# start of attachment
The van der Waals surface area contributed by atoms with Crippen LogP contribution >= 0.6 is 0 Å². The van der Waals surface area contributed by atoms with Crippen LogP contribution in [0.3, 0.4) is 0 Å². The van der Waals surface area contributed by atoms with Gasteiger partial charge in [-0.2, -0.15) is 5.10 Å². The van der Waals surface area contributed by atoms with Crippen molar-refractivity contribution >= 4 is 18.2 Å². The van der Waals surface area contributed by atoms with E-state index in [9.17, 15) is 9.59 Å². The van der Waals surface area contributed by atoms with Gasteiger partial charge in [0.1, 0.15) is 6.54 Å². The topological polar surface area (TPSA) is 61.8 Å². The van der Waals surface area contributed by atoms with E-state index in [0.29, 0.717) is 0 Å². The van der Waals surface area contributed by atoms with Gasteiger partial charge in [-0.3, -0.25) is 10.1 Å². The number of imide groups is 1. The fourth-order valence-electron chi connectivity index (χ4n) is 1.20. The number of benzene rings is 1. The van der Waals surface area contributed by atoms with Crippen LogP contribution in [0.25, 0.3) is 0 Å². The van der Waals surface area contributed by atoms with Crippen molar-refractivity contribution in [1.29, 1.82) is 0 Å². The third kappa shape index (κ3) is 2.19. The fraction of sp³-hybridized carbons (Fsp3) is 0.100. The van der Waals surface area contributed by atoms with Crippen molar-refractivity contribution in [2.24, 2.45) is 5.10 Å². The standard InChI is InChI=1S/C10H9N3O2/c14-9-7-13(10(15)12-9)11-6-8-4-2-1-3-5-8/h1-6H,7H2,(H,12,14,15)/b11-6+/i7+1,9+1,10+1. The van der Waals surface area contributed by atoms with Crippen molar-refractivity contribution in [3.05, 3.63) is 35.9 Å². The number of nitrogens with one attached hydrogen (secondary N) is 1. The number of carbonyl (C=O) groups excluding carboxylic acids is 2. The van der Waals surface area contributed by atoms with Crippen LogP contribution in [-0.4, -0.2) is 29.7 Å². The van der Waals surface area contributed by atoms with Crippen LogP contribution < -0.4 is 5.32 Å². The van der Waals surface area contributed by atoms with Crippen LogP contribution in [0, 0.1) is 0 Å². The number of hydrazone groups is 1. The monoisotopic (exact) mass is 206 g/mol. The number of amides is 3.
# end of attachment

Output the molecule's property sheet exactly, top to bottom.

The van der Waals surface area contributed by atoms with Crippen LogP contribution >= 0.6 is 0 Å². The van der Waals surface area contributed by atoms with Crippen LogP contribution in [0.3, 0.4) is 0 Å². The van der Waals surface area contributed by atoms with Gasteiger partial charge in [-0.2, -0.15) is 5.10 Å². The van der Waals surface area contributed by atoms with Crippen molar-refractivity contribution >= 4 is 18.2 Å². The van der Waals surface area contributed by atoms with E-state index in [9.17, 15) is 9.59 Å². The van der Waals surface area contributed by atoms with Gasteiger partial charge in [0.1, 0.15) is 6.54 Å². The topological polar surface area (TPSA) is 61.8 Å². The van der Waals surface area contributed by atoms with E-state index in [0.29, 0.717) is 0 Å². The van der Waals surface area contributed by atoms with Gasteiger partial charge in [-0.3, -0.25) is 10.1 Å². The number of imide groups is 1. The fourth-order valence-electron chi connectivity index (χ4n) is 1.20. The number of benzene rings is 1. The van der Waals surface area contributed by atoms with Crippen LogP contribution in [0.25, 0.3) is 0 Å². The van der Waals surface area contributed by atoms with Crippen molar-refractivity contribution in [1.29, 1.82) is 0 Å². The third kappa shape index (κ3) is 2.19. The fraction of sp³-hybridized carbons (Fsp3) is 0.100. The van der Waals surface area contributed by atoms with Crippen molar-refractivity contribution in [2.24, 2.45) is 5.10 Å². The standard InChI is InChI=1S/C10H9N3O2/c14-9-7-13(10(15)12-9)11-6-8-4-2-1-3-5-8/h1-6H,7H2,(H,12,14,15)/b11-6+/i7+1,9+1,10+1. The van der Waals surface area contributed by atoms with Crippen molar-refractivity contribution in [3.05, 3.63) is 35.9 Å². The number of nitrogens with one attached hydrogen (secondary N) is 1. The number of carbonyl (C=O) groups excluding carboxylic acids is 2. The van der Waals surface area contributed by atoms with Crippen LogP contribution in [-0.4, -0.2) is 29.7 Å². The van der Waals surface area contributed by atoms with Crippen LogP contribution < -0.4 is 5.32 Å². The van der Waals surface area contributed by atoms with Crippen LogP contribution in [0, 0.1) is 0 Å². The number of hydrazone groups is 1. The monoisotopic (exact) mass is 206 g/mol. The number of amides is 3.